Wainwright’s Injury: Key to Signing Pujols?

Adam Wainwright’s date with Tommy John surgery certainly hurts the Cardinals’ chances for success in 2011. But there could be an unexpected benefit: signing Albert Pujols.

Two days ago, Wainwright’s contract ranked among the very best in baseball. The Cardinals bought out seasons three through six of his major league career for just $15 million. Though he will now miss all of that fourth season, St. Louis has already booked a gigantic profit. According to FanGraphs’ win valuations, the team’s co-ace has delivered roughly $60 million in value over the past three seasons — four times what the Cards have paid him.

As Dave Cameron wrote when ranking Wainwright as #18 on his annual Trade Value list:

Anyone who wasn’t sure how good Wainwright’s curve was learned during Tuesday’s All-Star Game. His curveball is probably the best in the game, and his fastball, slider, and change-up aren’t bad either. He throws strikes, gets groundballs, and misses bats. There are really no flaws in his game. The Cardinals control him through 2013 at a grand total of $27 million, and the last two years of the deal are team options, limiting the liability if something goes wrong and he ends up hurt. Overall, the combination of excellence, low cost, and minimal risk adds up to a highly valued asset.

Those team options for 2012 and 2013 could prove crucial in finding the last few dollars to sign the team’s franchise player to the biggest contract in major league history.

Wainwright’s $9 million salary in 2012 and $12 million salary in 2013 became conditionally guaranteed when the right-hander finished in the top five of last season’s Cy Young voting. The only stipulation that would make those options not vest was if he finished 2011 on the disabled list. That year-end DL status is now assured.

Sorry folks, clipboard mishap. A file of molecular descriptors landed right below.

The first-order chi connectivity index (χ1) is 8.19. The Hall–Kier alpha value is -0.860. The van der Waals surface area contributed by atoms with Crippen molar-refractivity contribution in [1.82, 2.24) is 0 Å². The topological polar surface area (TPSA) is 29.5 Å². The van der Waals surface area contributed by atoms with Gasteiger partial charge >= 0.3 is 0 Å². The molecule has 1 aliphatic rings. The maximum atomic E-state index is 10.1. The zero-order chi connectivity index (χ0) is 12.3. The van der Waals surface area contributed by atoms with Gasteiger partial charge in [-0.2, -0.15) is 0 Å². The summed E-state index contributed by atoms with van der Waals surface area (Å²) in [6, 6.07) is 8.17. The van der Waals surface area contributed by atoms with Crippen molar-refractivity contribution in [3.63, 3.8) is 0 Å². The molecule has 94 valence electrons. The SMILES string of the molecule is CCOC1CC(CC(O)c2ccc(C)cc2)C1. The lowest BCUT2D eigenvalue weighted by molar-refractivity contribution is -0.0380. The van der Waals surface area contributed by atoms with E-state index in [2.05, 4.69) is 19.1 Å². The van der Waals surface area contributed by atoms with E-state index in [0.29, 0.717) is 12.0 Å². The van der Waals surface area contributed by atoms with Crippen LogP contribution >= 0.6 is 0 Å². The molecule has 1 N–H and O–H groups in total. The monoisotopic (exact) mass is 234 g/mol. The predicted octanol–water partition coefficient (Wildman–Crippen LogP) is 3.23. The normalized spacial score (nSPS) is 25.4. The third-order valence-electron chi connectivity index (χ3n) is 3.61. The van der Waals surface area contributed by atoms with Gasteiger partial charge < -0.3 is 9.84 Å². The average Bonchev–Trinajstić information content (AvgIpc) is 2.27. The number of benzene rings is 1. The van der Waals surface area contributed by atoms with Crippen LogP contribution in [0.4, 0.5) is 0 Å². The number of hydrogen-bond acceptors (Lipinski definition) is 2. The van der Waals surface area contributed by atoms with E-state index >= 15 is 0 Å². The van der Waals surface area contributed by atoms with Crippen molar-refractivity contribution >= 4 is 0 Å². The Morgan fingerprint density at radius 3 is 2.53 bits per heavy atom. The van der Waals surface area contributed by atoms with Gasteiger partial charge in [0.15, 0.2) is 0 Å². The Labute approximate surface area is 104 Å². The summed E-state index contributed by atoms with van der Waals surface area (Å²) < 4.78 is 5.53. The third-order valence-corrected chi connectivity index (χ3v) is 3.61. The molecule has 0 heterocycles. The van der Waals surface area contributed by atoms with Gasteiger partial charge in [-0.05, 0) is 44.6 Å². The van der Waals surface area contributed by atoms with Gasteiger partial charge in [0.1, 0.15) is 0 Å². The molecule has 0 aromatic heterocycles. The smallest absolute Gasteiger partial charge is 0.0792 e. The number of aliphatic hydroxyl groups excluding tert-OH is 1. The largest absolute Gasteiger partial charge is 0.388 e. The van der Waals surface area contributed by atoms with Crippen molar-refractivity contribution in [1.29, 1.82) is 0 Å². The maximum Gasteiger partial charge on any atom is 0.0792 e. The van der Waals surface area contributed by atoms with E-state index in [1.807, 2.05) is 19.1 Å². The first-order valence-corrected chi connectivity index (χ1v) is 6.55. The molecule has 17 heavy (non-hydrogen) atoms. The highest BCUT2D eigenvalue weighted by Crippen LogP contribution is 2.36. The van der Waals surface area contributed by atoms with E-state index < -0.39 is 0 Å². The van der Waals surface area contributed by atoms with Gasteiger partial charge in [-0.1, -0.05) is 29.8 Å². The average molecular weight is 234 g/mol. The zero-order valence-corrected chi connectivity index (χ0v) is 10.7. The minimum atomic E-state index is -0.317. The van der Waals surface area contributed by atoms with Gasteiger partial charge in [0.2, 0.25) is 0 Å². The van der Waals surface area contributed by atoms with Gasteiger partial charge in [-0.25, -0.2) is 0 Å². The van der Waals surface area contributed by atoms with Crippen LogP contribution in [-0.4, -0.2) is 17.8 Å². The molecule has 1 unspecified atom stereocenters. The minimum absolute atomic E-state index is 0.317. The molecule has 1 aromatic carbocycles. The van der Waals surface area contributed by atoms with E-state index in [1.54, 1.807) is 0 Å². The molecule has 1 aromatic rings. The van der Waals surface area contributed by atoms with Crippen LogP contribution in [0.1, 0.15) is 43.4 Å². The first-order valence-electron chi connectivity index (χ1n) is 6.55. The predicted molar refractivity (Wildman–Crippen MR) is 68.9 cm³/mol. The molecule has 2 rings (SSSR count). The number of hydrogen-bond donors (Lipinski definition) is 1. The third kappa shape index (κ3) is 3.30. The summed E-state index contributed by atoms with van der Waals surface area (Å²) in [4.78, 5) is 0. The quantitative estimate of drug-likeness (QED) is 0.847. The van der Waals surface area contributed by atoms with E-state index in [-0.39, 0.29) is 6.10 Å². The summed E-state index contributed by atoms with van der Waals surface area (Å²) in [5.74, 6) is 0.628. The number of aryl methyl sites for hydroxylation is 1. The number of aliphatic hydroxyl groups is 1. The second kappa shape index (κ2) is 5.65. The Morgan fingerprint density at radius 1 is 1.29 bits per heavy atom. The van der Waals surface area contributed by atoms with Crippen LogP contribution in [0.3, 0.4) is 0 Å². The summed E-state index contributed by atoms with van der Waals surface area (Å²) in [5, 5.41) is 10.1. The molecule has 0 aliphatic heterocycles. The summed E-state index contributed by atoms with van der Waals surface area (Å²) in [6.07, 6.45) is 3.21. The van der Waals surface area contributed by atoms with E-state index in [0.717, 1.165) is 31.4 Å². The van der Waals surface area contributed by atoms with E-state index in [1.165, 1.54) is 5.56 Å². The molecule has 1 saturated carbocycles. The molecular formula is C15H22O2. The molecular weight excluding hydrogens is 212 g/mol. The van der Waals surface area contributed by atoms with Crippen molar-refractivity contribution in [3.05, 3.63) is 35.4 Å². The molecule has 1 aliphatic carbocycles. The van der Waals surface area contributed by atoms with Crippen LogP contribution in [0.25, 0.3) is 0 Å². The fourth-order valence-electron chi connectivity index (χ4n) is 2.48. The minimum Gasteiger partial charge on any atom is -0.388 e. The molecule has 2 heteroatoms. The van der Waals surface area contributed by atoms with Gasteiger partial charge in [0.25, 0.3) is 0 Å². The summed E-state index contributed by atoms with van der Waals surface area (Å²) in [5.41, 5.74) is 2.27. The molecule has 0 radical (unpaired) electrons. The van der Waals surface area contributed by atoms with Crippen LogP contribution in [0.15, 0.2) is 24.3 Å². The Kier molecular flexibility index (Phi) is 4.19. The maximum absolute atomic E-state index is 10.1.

Put yourself in GM John Mozeliak’s shoes, and you figure the Cardinals spent this winter assuming Wainwright’s 2012 and 2013 salaries were guaranteed. Here was a pitcher who’d topped 200 innings in three of the past four seasons. A catastrophic injury appeared unlikely. Now that it has happened, though, Mozeliak could get creative, if the spirit moved him.

Before we get to Pujols, let’s figure out if picking up Wainwright’s options is, other conditions aside, a smart move. The compounding factor with his options is that both must be picked up at the same time. That means the Cardinals wouldn’t be betting $9 million for one year; they’d be shelling out $21 million over two years. Roughly speaking, that means Wainwright would need to deliver 4 wins over what a replacement player can provide to justify the contract.

While there’s no hard and fast rule for a pitcher’s return after Tommy John surgery, a year or more is typically a safe bet. To get back to full strength, a year and a half or more is a more realistic timetable. If Wainwright returns in the summer of 2012, at less than full strength, it would be tough to project him for more one win next season…maybe two, in an optimistic scenario.

Assuming he has surgery in the next few weeks, he’d be about two years removed from TJ by Opening Day 2013. That could pave the way for a vintage Wainwright performance — he averaged nearly 6 wins per year in the 2009 and 2010 seasons.